The 3 Step Guide to Getting Your Way: For Eldest Sisters

June 17, 2010
The ripe smell of oranges stuns my drowsy senses as I walk into the kitchen Saturday morning. I squint my eyes shut, blocking out the rays of light that beam through the window, seeming so overpowering. Slowly I bring them open, trying to let them adjust. I blink a few times and then continue walking towards the table where I can now see my sister and father sitting, a huge bowl of oranges sitting between them. I could tell that they were discussing something and it took a minute for me to catch up in their conversation. My sister Cicy had always been the demanding one. She never took no for an answer and if that be the case, she argued until she got her way. It always worked; so much so that it was amazing. My father, however, had never been one of the pushover types; that was my mother. Having the two most stubborn people in the household facing off would make for an interesting show, so I walk over to the table, grab an orange and walk back to sit on the counter and enjoy the production.

“Daddy, you can’t be serious! This means everything to me! How can you take away such a huge privilege from your oldest daughter like this?” Cicy tenderly tells my father. She was always a drama queen, so it makes sense that she has an argument strategy. Part one of the plan was complete: the puppy dog eyes and guilt trip. I keep sitting and watching, peeling my orange into the sink.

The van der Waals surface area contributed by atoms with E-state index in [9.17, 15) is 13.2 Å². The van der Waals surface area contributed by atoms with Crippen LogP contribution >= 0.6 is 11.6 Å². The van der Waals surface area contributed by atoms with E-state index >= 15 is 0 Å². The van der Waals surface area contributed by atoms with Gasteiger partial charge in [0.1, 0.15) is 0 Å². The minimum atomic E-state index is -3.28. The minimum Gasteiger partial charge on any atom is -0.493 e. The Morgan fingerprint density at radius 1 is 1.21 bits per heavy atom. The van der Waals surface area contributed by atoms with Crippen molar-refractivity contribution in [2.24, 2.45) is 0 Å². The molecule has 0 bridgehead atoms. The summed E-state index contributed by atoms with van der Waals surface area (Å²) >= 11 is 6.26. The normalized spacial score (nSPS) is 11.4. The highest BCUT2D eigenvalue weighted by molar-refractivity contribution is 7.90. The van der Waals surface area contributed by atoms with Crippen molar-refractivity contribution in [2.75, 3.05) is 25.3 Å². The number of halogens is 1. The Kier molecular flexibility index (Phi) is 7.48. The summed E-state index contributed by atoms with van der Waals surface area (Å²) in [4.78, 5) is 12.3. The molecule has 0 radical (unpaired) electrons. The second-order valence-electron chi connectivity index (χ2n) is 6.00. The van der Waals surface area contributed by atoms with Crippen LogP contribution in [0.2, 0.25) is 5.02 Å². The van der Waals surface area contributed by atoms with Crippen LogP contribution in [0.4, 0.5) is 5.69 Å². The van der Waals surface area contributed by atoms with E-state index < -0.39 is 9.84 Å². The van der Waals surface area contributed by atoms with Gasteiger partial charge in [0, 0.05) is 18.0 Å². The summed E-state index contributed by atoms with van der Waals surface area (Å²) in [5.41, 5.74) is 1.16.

“Cicy, be rational. Prom is just another moment in your life, it passes quickly so I’m sure that in ten years neither you nor your friends will care about what store your dress came from.” My father retaliated, brushing off the guilt trip. Score one for Dad.
“Fine! Well, if you won’t let me get my dress from Jovani, I’m moving into the garage! You can’t stop me! I can drive so I’ll just move the cars out and my furniture in!” Cicy practically yells back at him. Score one for Cicy. Part two has been completed: the forfeit and introducing of severe consequences.
My father sighs. He knows Cicy is dead serious; she is nothing if not crafty. I take a bite of my orange. This is going to be good, I think to myself.
“Sweetie, there’s no need to be rash.” This is always the killer. It sets Cicy up perfectly for the kill. Step three: suck up and start crying.
“Daddy, I don’t want to have to move into the garage, I want to stay here with you and Mama but I—I, I just want this so badly!” Here come the waterworks. “All I’ve ever dreamed of for my senior prom is to be able to--to look pretty in a desi—designer dress!” She is all-out wailing now.
“Oh, Cicy, I’m so sorry sweetie! Shh, it’s ok! Just calm down, we can get you the dress!” My dad looks defeated, he knows his fatherly instincts have been played on. I get up, wipe the orange juice on my jeans, and leave the room. I know what is going to happen next already: Cicy would sniffle and thank my dad only to be chipper and perky again as she tears the credit card from my dad’s reluctant hands.





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